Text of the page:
Rhyming - have words that rhyme. We have included a sheet with several popular nursery rhymes for...
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Rhyming How to Help Your Child Learn About Rhyming
Words rhyme when they end with the same sound. For example, cat rhymes with hat because they both end with the “at” sound. Cat also rhymes with rat, pat, and sat. The word run rhymes with fun, sun, bun, and nun because they all end with the “un” sound. Rhyming is important because children need to be able to hear the separate sounds that make up words before they try to read or write them. Rhyming helps children pay attention to how words sound. Rhyming Games to Play with Children There are many fun rhyming games you can play with your child. Here are just a few ideas:
Rhyme Hunt Think of a one syllable word; for example, “cat.” Ask your child, “what rhymes with cat?” See if your child can think of a word that rhymes. Words that rhyme with cat are rat, pat, and sat. If your child does not get the idea of rhyming at first, say “Cat ends with the “at” sound. Do you hear the “at” sound?” You then could say “how about “rat”? Does it end with the “at” sound? How about “pat” or “sat?” Practice with other words and see if your child can think of a word that rhymes with them.
Sample word list: dog-log tree-bee can-pan pot-hot wall-call book-cook bug-rug play-day try-fly lamp-stamp
Kindergarten and 1st Grade
Kindergarten and 1st Grade
Rhyming Puzzle Pictures Have your child cut apart the pictures on the included sheets. You may need to help. Ask her to match pictures of things that rhyme. For example, ask, “Can you find the picture of something that rhymes with cake?” Child finds the picture of the snake and says, “snake.” If she needs help matching the rhyming pictures, have her match the puzzle pieces first.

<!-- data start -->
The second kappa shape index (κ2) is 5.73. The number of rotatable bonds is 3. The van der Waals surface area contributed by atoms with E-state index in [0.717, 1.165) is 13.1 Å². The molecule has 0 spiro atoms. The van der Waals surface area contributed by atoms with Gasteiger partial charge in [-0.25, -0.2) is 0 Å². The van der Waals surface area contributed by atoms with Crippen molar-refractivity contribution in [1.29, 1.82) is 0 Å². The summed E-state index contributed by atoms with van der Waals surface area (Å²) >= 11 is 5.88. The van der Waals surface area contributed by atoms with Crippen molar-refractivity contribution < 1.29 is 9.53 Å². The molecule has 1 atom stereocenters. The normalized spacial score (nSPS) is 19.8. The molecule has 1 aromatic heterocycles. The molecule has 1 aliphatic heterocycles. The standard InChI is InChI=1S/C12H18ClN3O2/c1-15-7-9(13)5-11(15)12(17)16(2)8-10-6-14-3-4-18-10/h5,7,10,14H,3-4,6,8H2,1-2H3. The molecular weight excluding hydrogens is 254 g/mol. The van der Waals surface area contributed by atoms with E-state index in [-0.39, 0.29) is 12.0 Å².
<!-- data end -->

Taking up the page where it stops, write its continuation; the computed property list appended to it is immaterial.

Read or tell your child a nursery rhyme. Have him tell you which words rhyme. For example, say:
Hickory, dickory, dock. The mouse ran up the clock.
Ask, “Which words rhyme?” See if he knows that hickory and dickory rhyme and dock rhymes with clock. You also can use songs, simple poems, or even jingles that have words that rhyme. We have included a sheet with several popular nursery rhymes for you to use.
Try these more advanced games once your child seems to understand rhyming.
What Does Not Belong?
Tell your child three words. Two of the words should rhyme, but the third word should not rhyme. Ask him which word does not belong (does not rhyme).
Example: Parent says, “rat, men, hat.” Child answers, “men.”
This is a little more difficult for children and you may have to help at first. Talk about how each word ends. For example, you could say, “Rat ends with “at”, men ends with “en”, and hat ends with “at.” Which words end the same?”
Sample word list: hit-sit-sun hen-Tom-pen man-can-bell hill-mop-top lamp-stamp-boat nose-bee-toes dog-moon-spoon
What Am I Riddles Make up simple riddles for your child to solve by figuring out a word that matches the clues. For example, you say, “I am an animal. I swim in water, I rhyme with dish. What am I?” Child answers, “fish.” You may need to give more clues. Use simple words that the child knows. Other riddles might be:
I am bright. I shine in the sky during the day. I rhyme with run. What am I? (sun)
I shine at night when the sky is dark. I rhyme with spoon. What am I? (moon)
You put me on when it is cold outside. I rhyme with boat. What am I? (coat)
I grow tall with leaves on my branches. I rhyme with key. What am I? (tree)
I go on your head to keep off the sun. I rhyme with bat. What am I? (hat)
I float on water and sail around a lake. I rhyme with goat. What am I? (boat)
Make up other riddles for your child. As she gets better at this game, you can have her make up a riddle for you.
Kindergarten and 1st Grade
Hickory, Dickory Dock
Hickory, Dickory Dock The mouse ran up the clock The clock struck one The mouse ran down Hickory, Dickory Dock
Humpty Dumpty sat on a wall Humpty Dumpty had a great fall. All the king’s horses And all the king’s men Couldn’t put Humpty together again.
Do Your Ears Hang Low?
Do your ears hang low? Do they wobble to and fro? Can you tie them in a knot? Can you tie them in a bow? Can you throw them over your shoulder? Like a continental soldier? Do your ears hang low?
More nursery rhymes on the back
Jack and Jill Jack and Jill went up the hill, To fetch a pail of water. Jack fell down and broke his
crown, And Jill came tumbling after.
On Top of Spaghetti
On top of spaghetti, All covered with cheese. I lost my poor meatball When somebody sneezed.
It rolled off the table And onto the floor, And then my poor meatball Rolled right out the door!
So if you like spaghetti All covered with cheese. Hold on to your meatballs And don’t ever sneeze!
Rhyming Picture Puzzle.pdf Page 1 Page 2 Page 3
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